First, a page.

Moreover, maintaining a reader's attention to a handheld device having a display screen of limited size requires a method and apparatus for easy-to-use reader navigation among multiple windows containing such knowledge as identified above.

Strategy Games

Another realm of knowledge transfer well-known in the art is that of the electronic strategy game. Examples abound: Sid Meier's “Civilization” series of games, the “Galactic Civilizations” set, Microsoft's “Age of Empires” series, and many more. Such games confront a knowledge-intensive problem: teaching new players how to play them. Failure at this task yields poor sales of the games. To profit their makers, the games organize and present their rules, entities, relationships, and dynamics in the best ways they can.

Such organization and presentation methodology are appropriate candidates for use in a more-general knowledge transfer setting. The dearth of such applications in formal education is surprising—to bring about a student's rapid and successful absorption of knowledge would seem to be desirable. A major obstacle seems to be the ease with which an educator can adopt the principles and practices of the game authors. Easing the educator's tasks in preparing new works such as electronic textbooks would open the way to significant improvements in the use of electronic materials, including instructional materials developed using game-learning principles, in formal education.

The Demonstrated Need

In summary, a strong need exists for educational tools and methods which: 1) assure validity and relevance of the material presented, 2) maintain the reader's immersion in the material, 3) focus and guide the reader through orderly sequencings of the material, 4) stimulate the reader with presentations of sufficient scope and interest, 5) support the reader's rapid acquisition of knowledge details, 6) offer the reader more than one choice of sequences of presentation of the material, and 7) facilitate and simplify the work of authors and editors in their efforts to accomplish 1) through 6).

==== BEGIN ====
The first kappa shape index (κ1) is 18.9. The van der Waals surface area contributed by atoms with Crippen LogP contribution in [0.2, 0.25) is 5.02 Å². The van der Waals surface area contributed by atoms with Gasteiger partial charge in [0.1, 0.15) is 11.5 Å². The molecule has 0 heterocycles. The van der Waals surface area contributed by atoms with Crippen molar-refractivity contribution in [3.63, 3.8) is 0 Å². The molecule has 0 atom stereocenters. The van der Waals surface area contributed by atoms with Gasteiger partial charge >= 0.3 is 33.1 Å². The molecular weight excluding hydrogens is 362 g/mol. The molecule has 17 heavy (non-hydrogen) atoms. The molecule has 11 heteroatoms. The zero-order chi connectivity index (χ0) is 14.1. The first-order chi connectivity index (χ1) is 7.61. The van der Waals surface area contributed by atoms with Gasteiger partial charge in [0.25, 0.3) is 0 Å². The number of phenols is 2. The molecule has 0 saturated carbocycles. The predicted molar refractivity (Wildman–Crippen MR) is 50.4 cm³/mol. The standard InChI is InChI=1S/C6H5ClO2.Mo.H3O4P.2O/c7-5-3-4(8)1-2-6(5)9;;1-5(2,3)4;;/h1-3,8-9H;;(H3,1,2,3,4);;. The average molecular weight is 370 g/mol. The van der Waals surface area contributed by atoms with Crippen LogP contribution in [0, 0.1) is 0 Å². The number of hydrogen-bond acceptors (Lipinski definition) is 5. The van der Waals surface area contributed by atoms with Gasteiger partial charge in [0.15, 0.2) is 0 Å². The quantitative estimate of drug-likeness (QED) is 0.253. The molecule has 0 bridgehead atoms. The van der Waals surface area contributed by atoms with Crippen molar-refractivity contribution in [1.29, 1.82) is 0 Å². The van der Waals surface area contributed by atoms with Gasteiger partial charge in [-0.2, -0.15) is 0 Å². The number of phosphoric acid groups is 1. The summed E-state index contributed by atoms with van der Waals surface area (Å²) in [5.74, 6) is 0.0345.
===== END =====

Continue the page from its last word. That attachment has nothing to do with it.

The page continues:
SUMMARY OF THE INVENTION

The present invention provides both author and reader the required toolset, called herein for certain embodiments of the present invention the Knowledge Transfer Tool, or “KTT”, to establish, maintain, and enhance the immersive experience of knowledge transfer via a richly-linked and densely-structured portable electronic document, called here an electronic literary macramé, or “ELM”, a body of knowledge structured for immersive learning. The KTT combines a graphical author interface, a rule-based expert system, a presentation database of narrative, glossary, reference, and other textual and non-textual materials for reader presentation, a set of structures for the presentation of the materials for readers, a knowledge database containing the relationships among the author's defined presentation materials and the rules for presentation of said materials, an intensive range of linkages among the presentation materials, multiple threads of presentation for choice by readers, a contextual memory of reader preferences and selections, and a presentation system for readers that suppresses distractions from the immersive reading process, thereby facilitating the study and absorption of the presented materials.

In some embodiments, by including one or more selectable strips at the edges of each ELM window display, the ELM can be configured to switch from the window displaying the strips to the window associated with the strip selected by the reader. Accordingly, the positioning of the selectable strips in each ELM window suggests to the reader a natural sequence of window selections based on repeated selection of strips sharing the same relative position in each window.

In embodiments including a handheld computing environment, the present invention enables a learner to store, carry, and undertake an extended educational program in the space of the palm of one hand.

The present invention also offers both client-only and client-server embodiments of its ELM to expand commercial opportunities for publishers.

DRAWINGS OF THE INVENTION

The present invention is disclosed with reference to the accompanying drawings, wherein: